The Lone Mountain fire was reported Friday afternoon burning in grass, brush and timber about 12 miles southwest of Cave Junction in Josephine County. The fire is about 100 acres and 95 percent contained. A unified command of the fire has been established between the U.S. Forest Service, Medford District BLM and Oregon Department of Forestry. The Oregon California Interagency Incident Management Team (ORCA) assumed fire suppression management of the fire under the unified command. An incident command post has been established at Lake Selmac County Park with over 270 fire fighters and support personnel actively working to quickly suppress the Lone Mountain Fire. Cause of the fire is under investigation. Additional incident information is available on InciWeb: http://www.inciweb.org/incident/2655

The 710-acre Umpqua Complex of fires burning 9 miles south of Toketee in the Umpqua National Forest began Aug. 24. An incident management team from southern California assumed command of the fire Sunday. Additional information is available through InciWeb: http://www.inciweb.org/incident/2652

The 620-acre Red Cone complex of fires is burning 10 miles north of the Crater Lake National Park headquarters. The fire, which began Aug. 20, is being managed by the U.S. Forest Service with a monitor/confine/contain strategy.

The 467-acre Little Butte fire burning on the Rogue River-Siskiyou National Forest 16 miles northeast of Medford is now 95 percent contained. The fire was reported last Monday and Oregon Department of Forestry provided initial attack resources. Fire is managed through a unified command of Rogue River-Siskiyou NF and ODF. Fire lines have been completed and firefighters are aggressively mopping-up to meet containment objectives, seeking to reach full containment by Sunday.

** EASTERN OREGON

The 1,400-acre Buffalo fire is burning 23 miles southeast of Christmas Valley on BLM Lakeview District grasslands. This lightning-caused fire is 80 percent contained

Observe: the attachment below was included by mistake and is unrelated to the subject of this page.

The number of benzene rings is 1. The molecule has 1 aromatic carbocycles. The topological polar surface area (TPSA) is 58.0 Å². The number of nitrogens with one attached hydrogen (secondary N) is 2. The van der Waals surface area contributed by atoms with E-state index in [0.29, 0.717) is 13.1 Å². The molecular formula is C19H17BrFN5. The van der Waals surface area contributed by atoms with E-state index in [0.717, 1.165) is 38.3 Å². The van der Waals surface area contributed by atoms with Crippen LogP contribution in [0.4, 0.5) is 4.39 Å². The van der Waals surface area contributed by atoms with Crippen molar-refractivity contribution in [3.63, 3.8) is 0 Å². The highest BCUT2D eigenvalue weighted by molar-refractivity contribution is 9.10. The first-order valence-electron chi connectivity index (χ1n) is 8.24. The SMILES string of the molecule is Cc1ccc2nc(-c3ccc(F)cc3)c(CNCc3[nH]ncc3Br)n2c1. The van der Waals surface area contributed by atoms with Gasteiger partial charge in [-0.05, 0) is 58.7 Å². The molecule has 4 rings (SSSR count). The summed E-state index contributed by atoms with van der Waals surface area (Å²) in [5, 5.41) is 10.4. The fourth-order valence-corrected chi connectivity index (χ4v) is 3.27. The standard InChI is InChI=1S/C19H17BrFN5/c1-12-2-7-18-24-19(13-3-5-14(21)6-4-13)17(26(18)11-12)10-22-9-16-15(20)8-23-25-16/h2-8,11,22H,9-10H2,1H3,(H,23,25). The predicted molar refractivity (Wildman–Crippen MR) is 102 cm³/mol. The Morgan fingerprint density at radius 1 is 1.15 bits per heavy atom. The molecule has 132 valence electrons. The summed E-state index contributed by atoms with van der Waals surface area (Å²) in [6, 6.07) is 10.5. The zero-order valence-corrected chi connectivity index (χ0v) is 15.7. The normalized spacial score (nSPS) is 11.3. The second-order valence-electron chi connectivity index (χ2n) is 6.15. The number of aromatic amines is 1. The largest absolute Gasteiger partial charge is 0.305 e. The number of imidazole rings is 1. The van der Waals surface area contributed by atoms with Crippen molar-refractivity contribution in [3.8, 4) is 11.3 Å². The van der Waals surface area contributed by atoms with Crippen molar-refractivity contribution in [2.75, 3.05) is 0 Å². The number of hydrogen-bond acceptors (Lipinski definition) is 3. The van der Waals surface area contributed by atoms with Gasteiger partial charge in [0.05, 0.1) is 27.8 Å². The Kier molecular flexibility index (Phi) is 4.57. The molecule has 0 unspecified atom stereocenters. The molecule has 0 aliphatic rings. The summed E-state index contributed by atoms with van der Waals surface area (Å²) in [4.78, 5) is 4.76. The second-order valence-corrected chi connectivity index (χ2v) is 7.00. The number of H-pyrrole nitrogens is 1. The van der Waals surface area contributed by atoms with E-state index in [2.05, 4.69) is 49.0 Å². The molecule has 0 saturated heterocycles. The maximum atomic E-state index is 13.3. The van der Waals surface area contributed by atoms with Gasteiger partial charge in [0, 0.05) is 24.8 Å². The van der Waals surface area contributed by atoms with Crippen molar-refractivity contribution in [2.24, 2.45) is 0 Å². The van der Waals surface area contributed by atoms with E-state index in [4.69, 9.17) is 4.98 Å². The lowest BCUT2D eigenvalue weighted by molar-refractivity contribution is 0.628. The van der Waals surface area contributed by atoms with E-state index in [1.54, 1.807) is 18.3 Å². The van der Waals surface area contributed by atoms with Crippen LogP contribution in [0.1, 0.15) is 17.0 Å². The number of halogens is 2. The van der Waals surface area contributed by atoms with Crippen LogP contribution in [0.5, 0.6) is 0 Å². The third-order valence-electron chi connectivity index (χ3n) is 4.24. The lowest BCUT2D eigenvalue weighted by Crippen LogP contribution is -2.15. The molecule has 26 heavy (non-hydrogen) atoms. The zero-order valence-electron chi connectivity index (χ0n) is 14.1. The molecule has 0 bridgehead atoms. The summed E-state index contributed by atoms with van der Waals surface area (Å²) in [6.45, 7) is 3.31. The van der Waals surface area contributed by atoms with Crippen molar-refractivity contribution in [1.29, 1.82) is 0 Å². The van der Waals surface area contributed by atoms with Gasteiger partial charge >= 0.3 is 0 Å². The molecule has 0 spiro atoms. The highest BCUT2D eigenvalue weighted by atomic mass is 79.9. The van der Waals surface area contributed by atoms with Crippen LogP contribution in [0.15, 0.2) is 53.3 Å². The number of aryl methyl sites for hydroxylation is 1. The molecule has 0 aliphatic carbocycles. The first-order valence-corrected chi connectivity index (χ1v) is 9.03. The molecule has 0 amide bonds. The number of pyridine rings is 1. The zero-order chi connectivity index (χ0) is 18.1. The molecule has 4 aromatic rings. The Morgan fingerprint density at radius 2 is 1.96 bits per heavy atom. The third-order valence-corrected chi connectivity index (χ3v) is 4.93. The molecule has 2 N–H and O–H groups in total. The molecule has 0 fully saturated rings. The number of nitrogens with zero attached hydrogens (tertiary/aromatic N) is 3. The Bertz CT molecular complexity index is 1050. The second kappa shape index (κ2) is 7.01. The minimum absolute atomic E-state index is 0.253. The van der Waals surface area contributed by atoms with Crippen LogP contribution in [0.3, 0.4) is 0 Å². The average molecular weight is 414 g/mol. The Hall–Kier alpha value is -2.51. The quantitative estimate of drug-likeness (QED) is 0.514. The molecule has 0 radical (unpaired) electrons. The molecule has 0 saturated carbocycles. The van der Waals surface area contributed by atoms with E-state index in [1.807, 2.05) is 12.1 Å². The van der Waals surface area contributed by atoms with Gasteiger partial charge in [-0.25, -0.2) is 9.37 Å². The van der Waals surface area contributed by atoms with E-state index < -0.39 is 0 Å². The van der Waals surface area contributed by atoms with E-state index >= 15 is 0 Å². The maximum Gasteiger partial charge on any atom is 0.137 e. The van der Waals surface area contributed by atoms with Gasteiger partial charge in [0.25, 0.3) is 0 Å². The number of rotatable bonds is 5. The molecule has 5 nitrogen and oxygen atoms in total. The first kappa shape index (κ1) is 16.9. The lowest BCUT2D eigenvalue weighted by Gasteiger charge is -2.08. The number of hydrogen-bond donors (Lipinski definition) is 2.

The 3,000-acre Garden fire is burning 18 miles northeast of Fort Rock. This lightning-caused fire is burning in grasslands, brush and juniper within the BLM Lakeview District. Fire is 50 percent contained. Increase in acreage due to burnout operations to consume fuels

Kevin Weeks
Oregon Department of Forestry

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The purpose of this blog is to provide breaking news about wildfire activity on the forestlands protected by the Oregon Department of Forestry. We invite you to post questions or comments you have about current wildfires. Please keep your posts civil and free of profanity. You are also welcome to contact us by email at: information@odf.state.or.us.

Current wildfire info

Cool, wet weather in the winter of 2016-17 ended Oregon's long drought and left a thick snowpack at higher elevations which will take some time to melt. However, even in non-drought years Oregon's warm, dry summers create conditions that allow for fire to start and spread. In an average summer firefighters still see almost a thousand fires on lands protected by the Oregon Department of Forestry.



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Protection jurisdiction

The Oregon Dept. of Forestry protects 16 million acres of private and public forestlands from wildfire. This includes all private forestlands in Oregon as well as state- and local government-owned forests, along with 2.8 million acres of federal Bureau of Land Management lands in the western part of the state. There are about 30.4 million total acres of forest in Oregon.



Fire suppression policy

The department fights fire aggressively, seeking to put out most fires at 10 acres or smaller. This approach minimizes damage to the timber resource and fish and wildlife habitat, and protects lives and property. It also saves money. While suppressing large fires can cost millions of dollars, economic and environmental damage from wildfires can be many times greater.




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Oregon Dept. of Forestry's public information officers in Salem, Ore., maintain this blog. During the wildfire season, we spend much of our time reporting on fires and firefighting to news media and the public.